Donors and Difference-Makers

Kari’s Legacy

Kari Osterhaug

The Osterhaug family turns a tragedy into an opportunity for UW Women’s rowers

Kari Osterhaug had always loved the water, sailing and canoeing and swimming with her parents and four older siblings. But she’d never rowed crew until she showed up as a walk-on for UW Rowing tryouts her freshman year in 1989.

“She walked in and never walked out,” recalls her mother, Ingrid. “She was very positive and very encouraging of her teammates, and they loved her for that, electing her co-captain in her senior year. It was the camaraderie that brought her out every morning for practice before 6:00 a.m.”

“The total team atmosphere allowed Kari to discover who she was in terms of values,” echoes Kari’s father, John. “She became a passionate environmental scientist and clearly believed in the value of the work as a team effort by people with shared values and goals.”

Married more than 60 years, the couple endured a heartbreak no parents should ever have to face: Kari’s death at age 31, pregnant with her first child, at the hands of her mentally ill husband.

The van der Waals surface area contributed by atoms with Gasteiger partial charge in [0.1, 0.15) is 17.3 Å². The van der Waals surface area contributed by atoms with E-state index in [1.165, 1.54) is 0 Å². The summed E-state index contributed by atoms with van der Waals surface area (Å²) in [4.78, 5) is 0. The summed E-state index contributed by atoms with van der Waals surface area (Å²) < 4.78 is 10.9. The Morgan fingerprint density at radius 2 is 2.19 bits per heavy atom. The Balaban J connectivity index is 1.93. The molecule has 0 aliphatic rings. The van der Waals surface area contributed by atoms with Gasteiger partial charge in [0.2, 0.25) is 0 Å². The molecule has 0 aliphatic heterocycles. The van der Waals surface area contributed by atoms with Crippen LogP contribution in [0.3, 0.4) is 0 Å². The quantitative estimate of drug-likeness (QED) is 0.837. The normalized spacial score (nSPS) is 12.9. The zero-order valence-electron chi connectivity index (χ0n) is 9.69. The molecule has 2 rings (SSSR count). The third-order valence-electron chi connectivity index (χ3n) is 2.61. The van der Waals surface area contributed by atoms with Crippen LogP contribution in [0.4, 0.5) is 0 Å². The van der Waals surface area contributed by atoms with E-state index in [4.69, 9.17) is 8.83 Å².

“We were so impressed with the UW Rowing program and what it had done for Kari that after we got over the initial trauma of losing her, we thought we should contribute something,” explains John.

“It is what Kari would have wanted,” Ingrid emphasizes.

The Osterhaugs decided to endow a scholarship in their daughter’s honor — the very first endowed scholarship fund for UW Women’s Rowing.

“The opportunity to endow the scholarship meant so much to us because her rowing days were such a bright era of her life,” Ingrid adds. “We get great satisfaction in knowing we can help other young women have a chance at the experiences Kari had.”

“Kari’s university years were primarily defined by her participation in the University of Washington women’s crew and I always recall with relish the excitement of those years.”

Kari’s Bog, A Mother’s Journey Through Her Daughter’s Life, Brutal Death and Legacy, a book by Ingrid Osterhaug